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California’s Oil-By-Rail Imports Climb Near Record In 2018

Rail sunset

California imported an average 447,063 barrels of crude oil by rail over the first nine months of last year, the latest data available from the California Supply Analysis Office has revealed, as reported by S&P Global Platts.

The jump, according to S&P Global Platts, was driven by increased overall exports from New Mexico, Wyoming, and Canada, California’s three oil-by-rail suppliers. The increase was most marked in Canadian crude imports: these jumped from 116,000 bpd at the start of 2018 to 275,000 bpd at the end of September. Oil-by-rail imports from New Mexico also rose considerably, from 80,000 last January to 207,000 bpd in September, while imports from Wyoming remained steady, the data showed.

California has made a name for itself as a poster state for renewable energy but state data suggests it is still a major consumer of crude oil, both by rail and by maritime transport. In September last year, data from the California Energy Commission revealed that California has not become less reliant on crude oil despite the shift towards renewable energy.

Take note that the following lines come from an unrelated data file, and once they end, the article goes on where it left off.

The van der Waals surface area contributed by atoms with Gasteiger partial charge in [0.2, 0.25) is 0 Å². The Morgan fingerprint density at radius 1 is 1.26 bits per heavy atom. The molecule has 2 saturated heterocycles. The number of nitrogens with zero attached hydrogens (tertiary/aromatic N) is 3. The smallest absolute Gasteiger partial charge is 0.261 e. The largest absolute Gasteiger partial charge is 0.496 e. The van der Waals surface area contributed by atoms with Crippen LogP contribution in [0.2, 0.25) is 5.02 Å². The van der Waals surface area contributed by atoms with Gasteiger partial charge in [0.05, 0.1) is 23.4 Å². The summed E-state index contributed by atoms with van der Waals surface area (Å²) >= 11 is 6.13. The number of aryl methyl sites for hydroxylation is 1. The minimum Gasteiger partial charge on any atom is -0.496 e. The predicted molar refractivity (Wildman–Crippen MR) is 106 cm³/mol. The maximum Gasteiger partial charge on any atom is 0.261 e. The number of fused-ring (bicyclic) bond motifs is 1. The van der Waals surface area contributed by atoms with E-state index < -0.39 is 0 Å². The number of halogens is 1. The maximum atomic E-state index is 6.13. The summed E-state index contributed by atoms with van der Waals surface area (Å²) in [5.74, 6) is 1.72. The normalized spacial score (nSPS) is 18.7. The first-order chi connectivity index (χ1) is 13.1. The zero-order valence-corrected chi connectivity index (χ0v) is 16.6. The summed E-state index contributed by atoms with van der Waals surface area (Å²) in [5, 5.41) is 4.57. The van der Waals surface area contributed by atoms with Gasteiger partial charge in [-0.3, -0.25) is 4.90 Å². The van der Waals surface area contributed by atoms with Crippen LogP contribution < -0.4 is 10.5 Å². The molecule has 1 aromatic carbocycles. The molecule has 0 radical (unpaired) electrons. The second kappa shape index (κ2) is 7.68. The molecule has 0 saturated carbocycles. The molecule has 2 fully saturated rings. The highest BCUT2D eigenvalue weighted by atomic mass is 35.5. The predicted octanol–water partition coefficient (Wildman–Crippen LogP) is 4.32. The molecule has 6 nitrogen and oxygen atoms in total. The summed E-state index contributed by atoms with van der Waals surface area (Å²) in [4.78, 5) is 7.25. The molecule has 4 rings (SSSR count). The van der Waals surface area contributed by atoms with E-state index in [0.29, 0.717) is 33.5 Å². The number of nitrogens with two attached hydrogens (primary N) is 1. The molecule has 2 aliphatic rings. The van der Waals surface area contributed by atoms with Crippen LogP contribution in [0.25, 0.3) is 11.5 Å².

Related: Oil And Gas See Regulatory Windfall Under Trump

In fact, it seems the state refines as much oil today as it did back in 1982, but with one marked difference: 30 years ago, most of the oil California refineries processed came from local fields. Now, more than half comes from abroad—56.66 percent—versus 31 percent local California oil in 2017.

What’s more, the biggest foreign source of crude oil for California was Saudi Arabia, accounting for 29 percent of imports, or 98.13 million barrels. Second from the top was Ecuador, accounting for 20 percent of the state’s crude oil imports, and third was Colombia, with 14.16 percent of the total, per the state’s Energy Commission.

Despite its demand for oil, the California government seems to be dead set against any local production. Last September, Governor Jerry Brown signed into law a bill that aimed to discourage oil companies from taking advantage from the opening up of federal lands in California to drilling by effectively banning infrastructure necessary for offshore drilling, including docks, pipelines, and other onshore installations.

By Irina Slav for Oilprice.com

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